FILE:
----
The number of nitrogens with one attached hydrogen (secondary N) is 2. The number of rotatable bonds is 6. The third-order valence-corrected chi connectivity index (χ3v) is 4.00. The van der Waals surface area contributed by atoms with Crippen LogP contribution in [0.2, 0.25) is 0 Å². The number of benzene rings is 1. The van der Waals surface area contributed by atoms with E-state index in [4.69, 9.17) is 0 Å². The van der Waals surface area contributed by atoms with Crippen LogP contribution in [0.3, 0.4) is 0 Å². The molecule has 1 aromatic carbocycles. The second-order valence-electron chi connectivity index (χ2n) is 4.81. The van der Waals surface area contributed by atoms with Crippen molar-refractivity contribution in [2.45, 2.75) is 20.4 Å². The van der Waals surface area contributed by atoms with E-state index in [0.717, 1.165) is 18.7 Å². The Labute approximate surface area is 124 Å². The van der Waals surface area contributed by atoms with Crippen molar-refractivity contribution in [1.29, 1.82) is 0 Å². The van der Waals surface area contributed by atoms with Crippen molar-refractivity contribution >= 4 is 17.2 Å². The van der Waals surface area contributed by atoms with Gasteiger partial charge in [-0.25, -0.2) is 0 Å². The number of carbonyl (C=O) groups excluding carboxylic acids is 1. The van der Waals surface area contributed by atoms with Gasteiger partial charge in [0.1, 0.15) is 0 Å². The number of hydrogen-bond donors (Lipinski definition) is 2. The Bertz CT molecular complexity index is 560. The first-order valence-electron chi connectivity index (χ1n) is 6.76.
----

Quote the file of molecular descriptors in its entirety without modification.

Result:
The number of nitrogens with one attached hydrogen (secondary N) is 2. The number of rotatable bonds is 6. The third-order valence-corrected chi connectivity index (χ3v) is 4.00. The van der Waals surface area contributed by atoms with Crippen LogP contribution in [0.2, 0.25) is 0 Å². The number of benzene rings is 1. The van der Waals surface area contributed by atoms with E-state index in [4.69, 9.17) is 0 Å². The van der Waals surface area contributed by atoms with Crippen LogP contribution in [0.3, 0.4) is 0 Å². The molecule has 1 aromatic carbocycles. The second-order valence-electron chi connectivity index (χ2n) is 4.81. The van der Waals surface area contributed by atoms with Crippen molar-refractivity contribution in [2.45, 2.75) is 20.4 Å². The van der Waals surface area contributed by atoms with E-state index in [0.717, 1.165) is 18.7 Å². The Labute approximate surface area is 124 Å². The van der Waals surface area contributed by atoms with Crippen molar-refractivity contribution in [1.29, 1.82) is 0 Å². The van der Waals surface area contributed by atoms with Crippen molar-refractivity contribution >= 4 is 17.2 Å². The van der Waals surface area contributed by atoms with Gasteiger partial charge in [-0.25, -0.2) is 0 Å². The number of carbonyl (C=O) groups excluding carboxylic acids is 1. The van der Waals surface area contributed by atoms with Gasteiger partial charge in [0.1, 0.15) is 0 Å². The number of hydrogen-bond donors (Lipinski definition) is 2. The Bertz CT molecular complexity index is 560. The first-order valence-electron chi connectivity index (χ1n) is 6.76.